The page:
Planetarium on the roof

Did You Know…

…that the World’s First Planetarium Was Erected on the Roof of the ZEISS Factory?

The first artificial night sky was shown in Jena in the summer of 1923. 10 years earlier, Heidelberg astronomer Max Wolf had suggested the planetarium idea to Oskar von Miller, founder of the Deutsches Museum in Munich. He, in turn, approached Carl Zeiss Jena. After an interruption caused by World War I and a whole host of design issues, Walther Bauersfeld, Chief Engineer at ZEISS, developed Model I, which was tested in a specially built, 16-meter dome on the roof of the factory in Jena. Beginning in August 1924, presentations were also offered to the public. The very first projector was in service at the Deutsches Museum from 1925 to 1960, and it continues to be on display to this day.

The brilliance of the night sky produced by opto-mechanical projection is unsurpassed. New digital solutions add extra content to the traditional projection methods, facilitating innovative effects like superimposed full-dome movies, zooming in on planets, and portraying the motion of celestial bodies with visible trails. All of this facilitates the development of exciting shows. The latest ideas can be seen at the fourth Full-Dome Festival on 4 to 8 May at the ZEISS Planetarium in Jena. This year marks the first time that professional shows with impressive, full-length videos and animated features will be permitted. Filmed in the USA, Australia, India, and various European countries, they will be shown during the first three days of the event. The program schedule can be seen at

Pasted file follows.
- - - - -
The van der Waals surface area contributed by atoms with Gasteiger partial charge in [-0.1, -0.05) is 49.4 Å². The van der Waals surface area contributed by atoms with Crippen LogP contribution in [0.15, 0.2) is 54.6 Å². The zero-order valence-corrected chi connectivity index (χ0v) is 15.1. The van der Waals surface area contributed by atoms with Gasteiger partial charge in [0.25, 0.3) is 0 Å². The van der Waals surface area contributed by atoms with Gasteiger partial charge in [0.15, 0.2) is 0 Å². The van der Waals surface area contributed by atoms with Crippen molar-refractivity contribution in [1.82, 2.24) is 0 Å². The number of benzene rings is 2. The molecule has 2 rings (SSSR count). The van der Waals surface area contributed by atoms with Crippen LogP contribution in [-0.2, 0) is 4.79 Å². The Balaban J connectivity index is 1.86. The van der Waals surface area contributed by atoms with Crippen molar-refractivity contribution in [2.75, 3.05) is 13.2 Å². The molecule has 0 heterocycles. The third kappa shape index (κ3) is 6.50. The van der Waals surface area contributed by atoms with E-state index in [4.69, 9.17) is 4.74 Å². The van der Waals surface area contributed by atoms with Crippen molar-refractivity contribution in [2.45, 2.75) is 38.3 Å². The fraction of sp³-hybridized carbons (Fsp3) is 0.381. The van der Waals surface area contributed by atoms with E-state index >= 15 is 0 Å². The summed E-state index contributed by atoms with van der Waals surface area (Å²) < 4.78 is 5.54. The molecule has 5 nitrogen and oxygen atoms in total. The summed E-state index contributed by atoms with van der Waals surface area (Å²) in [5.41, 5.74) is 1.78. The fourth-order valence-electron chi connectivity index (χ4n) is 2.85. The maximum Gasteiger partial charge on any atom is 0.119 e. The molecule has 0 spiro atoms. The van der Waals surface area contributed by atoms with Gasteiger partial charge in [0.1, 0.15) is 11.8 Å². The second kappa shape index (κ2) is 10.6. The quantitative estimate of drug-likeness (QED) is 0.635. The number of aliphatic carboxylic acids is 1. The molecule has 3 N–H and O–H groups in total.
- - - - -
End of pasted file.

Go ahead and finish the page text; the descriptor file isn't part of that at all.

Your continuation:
As in the past, there will also be the opportunity to enjoy short films by students with innovative ideas. The highlight of the event will take place on the last day, when the best works in the Student, Professional Clips, and Shows categories will be honored. By the end of the event, it should be clear to everyone how far modern planetarium projection has come since its humble beginnings.

4 May 2010